I’ve been tossing around terms like “digital signature”, “codesigning”, “certificate”, and “certificate authority”. Now I’ll get around to explaining what those mean. All of these technical terms are so intertwined with each other that there is no good place to start, but I’ll start with the notion of a digital signature.
Let’s say you have a garden variety, everyday computer file. It’s possible to create a digital signature for it. To do that, you need (among other things) a secret key. The digital signature will be some special cryptographic output that depends on both the contents of the file and your secret key. What makes digital signatures work is that there is another key, called your public key, which is mathematically related to your secret key. Someone trying to verify the digital signature can do so by checking your public key along with the file that you’ve signed. If the signature verifies, it means that the signature could only have been created by someone who knows the secret key.
Because the signature also depends on the contents of the file, we know that the signed file must be identical in every bit to what was originally signed. If the file has been modified, the signature won’t verify. And only someone who knows the secret key can create a signature.
Codesigning is just the specific way of producing a digital signature for a software bundle. An application like 1Password.app is not a single file, but actually a collection of many files. Apple’s codesigning mechanism allows for a single digital signature to work as a signature for a collection of files. The signature itself may include some additional requirements that the developer wants to have checked when the signature is verified, and there are other things that are part of a code signature. But for what follows, you may just think of it as a way of signing all the crucial portions of the application, even if they are spread out among several files.
As I said there is a special mathematical relationship between the secret key and the public key that allows this to happen. One requirement of the system is that someone who has access to a public key, a signature, and the signed data cannot figure out what the secret key is.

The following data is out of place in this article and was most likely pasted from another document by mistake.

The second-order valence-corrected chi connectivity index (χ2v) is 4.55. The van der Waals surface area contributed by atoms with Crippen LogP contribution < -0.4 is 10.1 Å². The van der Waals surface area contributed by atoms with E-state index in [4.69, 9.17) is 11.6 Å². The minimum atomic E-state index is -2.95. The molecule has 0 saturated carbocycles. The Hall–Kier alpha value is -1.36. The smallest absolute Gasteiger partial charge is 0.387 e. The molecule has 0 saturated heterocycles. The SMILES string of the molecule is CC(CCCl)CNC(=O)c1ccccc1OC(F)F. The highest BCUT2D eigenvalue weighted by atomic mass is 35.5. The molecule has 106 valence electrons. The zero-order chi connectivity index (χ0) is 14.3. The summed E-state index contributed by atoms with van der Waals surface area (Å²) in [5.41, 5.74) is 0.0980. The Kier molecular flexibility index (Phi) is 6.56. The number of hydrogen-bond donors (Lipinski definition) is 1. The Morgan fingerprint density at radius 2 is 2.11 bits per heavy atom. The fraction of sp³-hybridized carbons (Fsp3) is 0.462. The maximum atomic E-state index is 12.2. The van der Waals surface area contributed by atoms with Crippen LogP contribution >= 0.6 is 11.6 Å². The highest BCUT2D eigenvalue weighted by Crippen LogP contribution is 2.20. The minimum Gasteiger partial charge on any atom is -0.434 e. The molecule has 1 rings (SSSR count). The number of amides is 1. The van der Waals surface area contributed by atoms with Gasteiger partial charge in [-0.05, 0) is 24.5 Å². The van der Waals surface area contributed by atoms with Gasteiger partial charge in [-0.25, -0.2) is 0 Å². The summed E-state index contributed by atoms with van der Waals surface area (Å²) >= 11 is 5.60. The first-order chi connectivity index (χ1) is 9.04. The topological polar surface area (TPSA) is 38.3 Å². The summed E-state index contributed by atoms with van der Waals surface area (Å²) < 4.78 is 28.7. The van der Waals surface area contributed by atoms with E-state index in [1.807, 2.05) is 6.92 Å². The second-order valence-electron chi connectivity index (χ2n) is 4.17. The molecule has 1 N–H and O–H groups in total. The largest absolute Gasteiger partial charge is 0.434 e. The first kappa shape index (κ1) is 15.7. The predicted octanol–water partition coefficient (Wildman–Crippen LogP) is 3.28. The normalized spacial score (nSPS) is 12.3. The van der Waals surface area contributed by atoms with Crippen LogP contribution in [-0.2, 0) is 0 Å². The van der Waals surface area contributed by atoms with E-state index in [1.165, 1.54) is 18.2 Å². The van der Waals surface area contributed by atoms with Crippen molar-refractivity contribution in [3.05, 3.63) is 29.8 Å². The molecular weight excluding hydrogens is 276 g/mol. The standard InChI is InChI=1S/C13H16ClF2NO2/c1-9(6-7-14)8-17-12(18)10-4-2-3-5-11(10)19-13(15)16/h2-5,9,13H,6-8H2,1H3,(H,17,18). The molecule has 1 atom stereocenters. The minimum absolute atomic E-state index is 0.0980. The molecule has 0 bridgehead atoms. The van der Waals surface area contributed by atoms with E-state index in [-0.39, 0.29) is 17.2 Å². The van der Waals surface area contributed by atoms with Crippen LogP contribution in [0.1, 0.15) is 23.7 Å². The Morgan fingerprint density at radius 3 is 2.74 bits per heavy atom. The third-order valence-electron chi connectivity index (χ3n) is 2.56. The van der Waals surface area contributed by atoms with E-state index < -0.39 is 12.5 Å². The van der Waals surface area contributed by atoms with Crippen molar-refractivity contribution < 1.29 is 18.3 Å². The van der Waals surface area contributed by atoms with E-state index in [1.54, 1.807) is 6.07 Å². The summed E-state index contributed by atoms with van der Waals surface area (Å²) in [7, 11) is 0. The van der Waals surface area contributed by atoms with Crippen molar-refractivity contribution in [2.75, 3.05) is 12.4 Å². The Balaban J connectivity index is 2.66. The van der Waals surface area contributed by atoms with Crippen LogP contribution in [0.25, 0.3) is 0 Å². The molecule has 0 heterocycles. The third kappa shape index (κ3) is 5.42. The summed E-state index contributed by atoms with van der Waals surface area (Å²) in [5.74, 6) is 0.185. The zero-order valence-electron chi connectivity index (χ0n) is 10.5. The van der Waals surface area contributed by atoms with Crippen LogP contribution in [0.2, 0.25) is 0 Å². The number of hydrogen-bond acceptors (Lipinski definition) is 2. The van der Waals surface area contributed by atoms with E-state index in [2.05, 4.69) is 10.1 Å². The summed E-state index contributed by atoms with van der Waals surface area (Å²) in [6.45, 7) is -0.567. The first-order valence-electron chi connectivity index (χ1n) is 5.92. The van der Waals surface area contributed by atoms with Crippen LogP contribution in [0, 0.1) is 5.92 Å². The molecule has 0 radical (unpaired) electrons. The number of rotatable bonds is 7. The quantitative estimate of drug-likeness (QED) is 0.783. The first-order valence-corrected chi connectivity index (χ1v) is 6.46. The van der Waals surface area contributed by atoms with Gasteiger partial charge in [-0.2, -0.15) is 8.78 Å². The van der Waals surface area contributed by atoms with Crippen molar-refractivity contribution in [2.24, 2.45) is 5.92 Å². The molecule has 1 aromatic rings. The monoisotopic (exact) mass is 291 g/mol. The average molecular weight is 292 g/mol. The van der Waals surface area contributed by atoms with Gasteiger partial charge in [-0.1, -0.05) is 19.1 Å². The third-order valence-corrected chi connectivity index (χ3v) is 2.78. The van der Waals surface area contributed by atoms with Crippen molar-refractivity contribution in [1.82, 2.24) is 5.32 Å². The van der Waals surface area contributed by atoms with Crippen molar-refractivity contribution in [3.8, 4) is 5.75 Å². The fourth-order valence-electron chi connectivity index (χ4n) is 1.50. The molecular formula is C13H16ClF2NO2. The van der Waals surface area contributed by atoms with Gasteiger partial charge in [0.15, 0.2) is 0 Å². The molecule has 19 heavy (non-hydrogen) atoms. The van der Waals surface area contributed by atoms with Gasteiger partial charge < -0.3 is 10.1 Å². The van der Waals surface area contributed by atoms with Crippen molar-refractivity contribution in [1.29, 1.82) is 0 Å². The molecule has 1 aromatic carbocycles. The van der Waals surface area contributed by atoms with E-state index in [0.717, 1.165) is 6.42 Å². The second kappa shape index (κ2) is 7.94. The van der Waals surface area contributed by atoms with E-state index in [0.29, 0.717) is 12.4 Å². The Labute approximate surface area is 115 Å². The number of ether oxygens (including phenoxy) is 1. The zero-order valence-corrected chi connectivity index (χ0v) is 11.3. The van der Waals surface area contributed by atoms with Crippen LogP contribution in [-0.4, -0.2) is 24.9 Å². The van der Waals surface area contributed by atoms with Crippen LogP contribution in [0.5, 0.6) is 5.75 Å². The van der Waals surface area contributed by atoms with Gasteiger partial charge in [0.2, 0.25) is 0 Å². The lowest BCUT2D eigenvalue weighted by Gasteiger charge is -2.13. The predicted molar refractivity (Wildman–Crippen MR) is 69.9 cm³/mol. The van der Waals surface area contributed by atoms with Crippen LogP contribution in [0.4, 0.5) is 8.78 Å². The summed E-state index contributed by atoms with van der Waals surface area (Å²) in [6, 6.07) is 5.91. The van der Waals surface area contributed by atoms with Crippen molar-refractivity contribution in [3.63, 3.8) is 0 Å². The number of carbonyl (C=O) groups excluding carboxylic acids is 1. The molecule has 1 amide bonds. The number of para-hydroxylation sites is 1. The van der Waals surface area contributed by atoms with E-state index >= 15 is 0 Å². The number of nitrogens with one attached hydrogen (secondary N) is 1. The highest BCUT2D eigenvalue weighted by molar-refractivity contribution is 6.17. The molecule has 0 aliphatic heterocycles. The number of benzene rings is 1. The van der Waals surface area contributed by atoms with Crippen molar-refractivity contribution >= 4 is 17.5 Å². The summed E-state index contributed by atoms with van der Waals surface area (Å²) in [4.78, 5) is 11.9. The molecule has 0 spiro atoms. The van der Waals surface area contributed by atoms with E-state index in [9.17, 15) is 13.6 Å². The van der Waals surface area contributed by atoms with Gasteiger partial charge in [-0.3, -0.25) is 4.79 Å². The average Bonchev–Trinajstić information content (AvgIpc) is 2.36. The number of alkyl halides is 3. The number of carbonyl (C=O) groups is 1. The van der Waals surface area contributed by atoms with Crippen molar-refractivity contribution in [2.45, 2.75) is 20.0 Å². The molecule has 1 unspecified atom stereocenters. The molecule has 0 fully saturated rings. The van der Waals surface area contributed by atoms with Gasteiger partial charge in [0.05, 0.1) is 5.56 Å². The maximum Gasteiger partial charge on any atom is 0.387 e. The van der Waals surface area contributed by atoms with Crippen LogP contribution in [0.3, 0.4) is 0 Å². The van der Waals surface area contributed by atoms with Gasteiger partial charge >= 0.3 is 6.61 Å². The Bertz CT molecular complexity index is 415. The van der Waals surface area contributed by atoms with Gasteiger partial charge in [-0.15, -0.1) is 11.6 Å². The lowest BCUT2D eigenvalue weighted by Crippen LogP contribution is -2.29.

The most widely used system, RSA, depends on prime numbers. Prime numbers are numbers that can only be evenly divided by 1 and itself. For example, 51 is not a prime number because it can be factored into 3 and 17. 41, on the other hand, is prime. While some families have special celebrations for birthdays and anniversaries that are multiples of 10, in my family we reserve these for the prime numbers. It’s particularly appealing because prime numbers are fewer and further between as we get to the bigger numbers.
The secret key includes two very very large prime numbers, the public key includes what you get when you multiply those two prime numbers together, which gets you an even bigger number (those of you who know that the public key is not quite that should just let me get away with this simplification). When we use big enough prime numbers, there is no feasible way of going from the product of the two prime numbers back to the prime numbers themselves.
But the mathematical relationship between the secret and public key means that it is possible to use the public key to construct mathematical puzzles that can only be solved with knowledge of the secret key. This, deep down, forms the basis of what is called public key cryptography.
Here is a 617 digit (2048 bit) number that is the product of two 1024 bit prime numbers.
27219047959652654722414170131901754810882037173366387499643752583360 53674248472885748311121894086236015825177742540974215589410617055811 41056251871687611322203645648061852827702887407867981735879821807359 50224524930259181407685867849596786096790404160010876158425560398851 41008831976697149422479797818743514039235769485328395195614137252841 88464854991690851521459279495154864183891934329195018204208468538473 68871936474843479723548096187507192106674753171257734855506742032089 84432415517977675338784314535588802117418628093418022096614839091351 52559954997038551099013710643874352212670179579776988148618882559168 53533